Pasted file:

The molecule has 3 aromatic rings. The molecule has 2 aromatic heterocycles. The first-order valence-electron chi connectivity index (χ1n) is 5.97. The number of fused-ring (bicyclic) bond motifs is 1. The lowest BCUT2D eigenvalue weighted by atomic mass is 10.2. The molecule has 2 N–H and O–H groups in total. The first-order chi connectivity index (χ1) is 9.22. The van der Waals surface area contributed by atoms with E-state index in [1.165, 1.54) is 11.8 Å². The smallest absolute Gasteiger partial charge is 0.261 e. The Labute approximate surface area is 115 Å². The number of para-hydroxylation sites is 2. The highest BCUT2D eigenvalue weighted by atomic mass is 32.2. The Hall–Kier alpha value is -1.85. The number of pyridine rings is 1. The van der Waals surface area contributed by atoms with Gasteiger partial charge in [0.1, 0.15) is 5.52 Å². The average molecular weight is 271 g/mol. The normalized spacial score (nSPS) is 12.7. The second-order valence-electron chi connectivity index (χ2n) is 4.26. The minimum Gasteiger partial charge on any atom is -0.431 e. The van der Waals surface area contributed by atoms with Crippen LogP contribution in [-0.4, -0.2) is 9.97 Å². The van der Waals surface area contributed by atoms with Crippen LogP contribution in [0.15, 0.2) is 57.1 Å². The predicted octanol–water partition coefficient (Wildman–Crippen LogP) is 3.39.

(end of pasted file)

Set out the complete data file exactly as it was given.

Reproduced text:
The molecule has 3 aromatic rings. The molecule has 2 aromatic heterocycles. The first-order valence-electron chi connectivity index (χ1n) is 5.97. The number of fused-ring (bicyclic) bond motifs is 1. The lowest BCUT2D eigenvalue weighted by atomic mass is 10.2. The molecule has 2 N–H and O–H groups in total. The first-order chi connectivity index (χ1) is 9.22. The van der Waals surface area contributed by atoms with E-state index in [1.165, 1.54) is 11.8 Å². The smallest absolute Gasteiger partial charge is 0.261 e. The Labute approximate surface area is 115 Å². The number of para-hydroxylation sites is 2. The highest BCUT2D eigenvalue weighted by atomic mass is 32.2. The Hall–Kier alpha value is -1.85. The number of pyridine rings is 1. The van der Waals surface area contributed by atoms with Gasteiger partial charge in [0.1, 0.15) is 5.52 Å². The average molecular weight is 271 g/mol. The normalized spacial score (nSPS) is 12.7. The second-order valence-electron chi connectivity index (χ2n) is 4.26. The minimum Gasteiger partial charge on any atom is -0.431 e. The van der Waals surface area contributed by atoms with Crippen LogP contribution in [-0.4, -0.2) is 9.97 Å². The van der Waals surface area contributed by atoms with Crippen LogP contribution in [0.15, 0.2) is 57.1 Å². The predicted octanol–water partition coefficient (Wildman–Crippen LogP) is 3.39.